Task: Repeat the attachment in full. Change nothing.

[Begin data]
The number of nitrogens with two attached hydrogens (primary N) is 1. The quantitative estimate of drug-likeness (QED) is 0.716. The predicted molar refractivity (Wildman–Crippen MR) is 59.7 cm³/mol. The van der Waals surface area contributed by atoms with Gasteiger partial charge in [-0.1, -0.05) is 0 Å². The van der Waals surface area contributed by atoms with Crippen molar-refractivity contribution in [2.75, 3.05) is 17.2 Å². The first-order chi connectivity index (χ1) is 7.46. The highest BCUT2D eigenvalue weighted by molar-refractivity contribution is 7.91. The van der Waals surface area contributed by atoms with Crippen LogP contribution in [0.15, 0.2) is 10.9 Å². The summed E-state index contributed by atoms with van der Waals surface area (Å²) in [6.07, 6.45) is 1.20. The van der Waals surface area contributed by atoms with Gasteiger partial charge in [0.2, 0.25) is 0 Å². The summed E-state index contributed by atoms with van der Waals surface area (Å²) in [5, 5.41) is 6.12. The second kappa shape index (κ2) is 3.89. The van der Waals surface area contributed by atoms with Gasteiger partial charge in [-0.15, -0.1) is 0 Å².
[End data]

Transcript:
The number of nitrogens with two attached hydrogens (primary N) is 1. The quantitative estimate of drug-likeness (QED) is 0.716. The predicted molar refractivity (Wildman–Crippen MR) is 59.7 cm³/mol. The van der Waals surface area contributed by atoms with Gasteiger partial charge in [-0.1, -0.05) is 0 Å². The van der Waals surface area contributed by atoms with Crippen molar-refractivity contribution in [2.75, 3.05) is 17.2 Å². The first-order chi connectivity index (χ1) is 7.46. The highest BCUT2D eigenvalue weighted by molar-refractivity contribution is 7.91. The van der Waals surface area contributed by atoms with Crippen LogP contribution in [0.15, 0.2) is 10.9 Å². The summed E-state index contributed by atoms with van der Waals surface area (Å²) in [6.07, 6.45) is 1.20. The van der Waals surface area contributed by atoms with Gasteiger partial charge in [0.2, 0.25) is 0 Å². The summed E-state index contributed by atoms with van der Waals surface area (Å²) in [5, 5.41) is 6.12. The second kappa shape index (κ2) is 3.89. The van der Waals surface area contributed by atoms with Gasteiger partial charge in [-0.15, -0.1) is 0 Å².